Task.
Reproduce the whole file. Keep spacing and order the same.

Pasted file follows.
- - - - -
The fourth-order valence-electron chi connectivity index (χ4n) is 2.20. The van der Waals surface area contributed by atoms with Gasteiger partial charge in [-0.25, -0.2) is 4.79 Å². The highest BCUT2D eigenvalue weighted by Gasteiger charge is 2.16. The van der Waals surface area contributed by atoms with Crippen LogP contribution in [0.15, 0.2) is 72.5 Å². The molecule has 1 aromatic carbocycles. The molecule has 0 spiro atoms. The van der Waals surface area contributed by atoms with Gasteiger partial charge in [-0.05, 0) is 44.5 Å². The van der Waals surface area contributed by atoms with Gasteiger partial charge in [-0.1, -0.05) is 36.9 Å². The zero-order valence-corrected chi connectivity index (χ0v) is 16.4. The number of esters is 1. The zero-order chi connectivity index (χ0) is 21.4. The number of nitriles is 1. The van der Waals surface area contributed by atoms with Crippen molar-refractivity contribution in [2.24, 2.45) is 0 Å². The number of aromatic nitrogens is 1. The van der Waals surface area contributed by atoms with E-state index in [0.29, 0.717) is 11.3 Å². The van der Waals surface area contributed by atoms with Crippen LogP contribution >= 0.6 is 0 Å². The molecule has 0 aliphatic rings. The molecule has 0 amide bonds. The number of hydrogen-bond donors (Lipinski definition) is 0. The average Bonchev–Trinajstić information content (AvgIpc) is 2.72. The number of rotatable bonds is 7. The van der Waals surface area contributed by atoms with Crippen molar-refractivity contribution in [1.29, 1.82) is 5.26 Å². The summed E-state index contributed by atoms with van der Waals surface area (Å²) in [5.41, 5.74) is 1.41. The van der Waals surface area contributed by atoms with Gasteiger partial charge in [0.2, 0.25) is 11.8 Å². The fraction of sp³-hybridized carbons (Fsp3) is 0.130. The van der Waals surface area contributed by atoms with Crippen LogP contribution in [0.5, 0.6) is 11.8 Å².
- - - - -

The fourth-order valence-electron chi connectivity index (χ4n) is 2.20. The van der Waals surface area contributed by atoms with Gasteiger partial charge in [-0.25, -0.2) is 4.79 Å². The highest BCUT2D eigenvalue weighted by Gasteiger charge is 2.16. The van der Waals surface area contributed by atoms with Crippen LogP contribution in [0.15, 0.2) is 72.5 Å². The molecule has 1 aromatic carbocycles. The molecule has 0 spiro atoms. The van der Waals surface area contributed by atoms with Gasteiger partial charge in [-0.05, 0) is 44.5 Å². The van der Waals surface area contributed by atoms with Gasteiger partial charge in [-0.1, -0.05) is 36.9 Å². The zero-order valence-corrected chi connectivity index (χ0v) is 16.4. The number of esters is 1. The zero-order chi connectivity index (χ0) is 21.4. The number of nitriles is 1. The van der Waals surface area contributed by atoms with Crippen molar-refractivity contribution in [2.24, 2.45) is 0 Å². The number of aromatic nitrogens is 1. The van der Waals surface area contributed by atoms with E-state index in [0.29, 0.717) is 11.3 Å². The van der Waals surface area contributed by atoms with Crippen LogP contribution >= 0.6 is 0 Å². The molecule has 0 aliphatic rings. The molecule has 0 amide bonds. The number of hydrogen-bond donors (Lipinski definition) is 0. The average Bonchev–Trinajstić information content (AvgIpc) is 2.72. The number of rotatable bonds is 7. The van der Waals surface area contributed by atoms with Crippen molar-refractivity contribution in [1.29, 1.82) is 5.26 Å². The summed E-state index contributed by atoms with van der Waals surface area (Å²) in [5.41, 5.74) is 1.41. The van der Waals surface area contributed by atoms with Gasteiger partial charge in [0.2, 0.25) is 11.8 Å². The fraction of sp³-hybridized carbons (Fsp3) is 0.130. The van der Waals surface area contributed by atoms with Crippen LogP contribution in [0.5, 0.6) is 11.8 Å².